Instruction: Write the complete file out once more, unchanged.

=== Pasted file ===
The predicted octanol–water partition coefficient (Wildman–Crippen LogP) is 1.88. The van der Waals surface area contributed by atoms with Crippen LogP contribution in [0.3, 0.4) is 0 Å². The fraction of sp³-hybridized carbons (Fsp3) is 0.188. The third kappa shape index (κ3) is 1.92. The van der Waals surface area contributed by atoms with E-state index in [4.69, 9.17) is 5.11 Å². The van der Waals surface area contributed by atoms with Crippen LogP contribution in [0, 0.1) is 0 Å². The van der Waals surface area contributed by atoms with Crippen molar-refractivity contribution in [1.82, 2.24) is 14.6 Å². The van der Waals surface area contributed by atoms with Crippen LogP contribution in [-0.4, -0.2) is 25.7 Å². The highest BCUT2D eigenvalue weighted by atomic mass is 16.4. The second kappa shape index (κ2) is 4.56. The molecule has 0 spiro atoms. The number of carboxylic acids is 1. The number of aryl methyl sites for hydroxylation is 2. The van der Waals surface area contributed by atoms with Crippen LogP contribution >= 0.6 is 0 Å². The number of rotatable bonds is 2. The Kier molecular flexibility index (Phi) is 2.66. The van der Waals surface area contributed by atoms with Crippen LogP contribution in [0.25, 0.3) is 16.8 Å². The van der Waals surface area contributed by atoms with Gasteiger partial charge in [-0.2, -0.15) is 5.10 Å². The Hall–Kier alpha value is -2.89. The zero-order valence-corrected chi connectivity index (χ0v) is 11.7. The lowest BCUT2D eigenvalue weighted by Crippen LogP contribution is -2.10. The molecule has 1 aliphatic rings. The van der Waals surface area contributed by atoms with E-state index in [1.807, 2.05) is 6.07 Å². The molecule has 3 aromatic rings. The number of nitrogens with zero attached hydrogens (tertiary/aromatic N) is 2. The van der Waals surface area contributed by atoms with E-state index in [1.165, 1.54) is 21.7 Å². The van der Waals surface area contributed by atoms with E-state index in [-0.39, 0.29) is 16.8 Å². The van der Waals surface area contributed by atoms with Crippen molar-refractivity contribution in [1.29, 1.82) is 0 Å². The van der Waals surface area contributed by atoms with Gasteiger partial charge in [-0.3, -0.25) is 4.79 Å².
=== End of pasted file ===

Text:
The predicted octanol–water partition coefficient (Wildman–Crippen LogP) is 1.88. The van der Waals surface area contributed by atoms with Crippen LogP contribution in [0.3, 0.4) is 0 Å². The fraction of sp³-hybridized carbons (Fsp3) is 0.188. The third kappa shape index (κ3) is 1.92. The van der Waals surface area contributed by atoms with E-state index in [4.69, 9.17) is 5.11 Å². The van der Waals surface area contributed by atoms with Crippen LogP contribution in [0, 0.1) is 0 Å². The van der Waals surface area contributed by atoms with Crippen molar-refractivity contribution in [1.82, 2.24) is 14.6 Å². The van der Waals surface area contributed by atoms with Crippen LogP contribution in [-0.4, -0.2) is 25.7 Å². The highest BCUT2D eigenvalue weighted by atomic mass is 16.4. The second kappa shape index (κ2) is 4.56. The molecule has 0 spiro atoms. The number of carboxylic acids is 1. The number of aryl methyl sites for hydroxylation is 2. The van der Waals surface area contributed by atoms with Crippen LogP contribution >= 0.6 is 0 Å². The number of rotatable bonds is 2. The Kier molecular flexibility index (Phi) is 2.66. The van der Waals surface area contributed by atoms with Crippen LogP contribution in [0.25, 0.3) is 16.8 Å². The van der Waals surface area contributed by atoms with Gasteiger partial charge in [-0.2, -0.15) is 5.10 Å². The Hall–Kier alpha value is -2.89. The zero-order valence-corrected chi connectivity index (χ0v) is 11.7. The lowest BCUT2D eigenvalue weighted by Crippen LogP contribution is -2.10. The molecule has 1 aliphatic rings. The van der Waals surface area contributed by atoms with E-state index in [1.807, 2.05) is 6.07 Å². The molecule has 3 aromatic rings. The number of nitrogens with zero attached hydrogens (tertiary/aromatic N) is 2. The van der Waals surface area contributed by atoms with E-state index in [1.165, 1.54) is 21.7 Å². The van der Waals surface area contributed by atoms with E-state index in [-0.39, 0.29) is 16.8 Å². The van der Waals surface area contributed by atoms with Crippen molar-refractivity contribution in [1.29, 1.82) is 0 Å². The van der Waals surface area contributed by atoms with Gasteiger partial charge in [-0.3, -0.25) is 4.79 Å².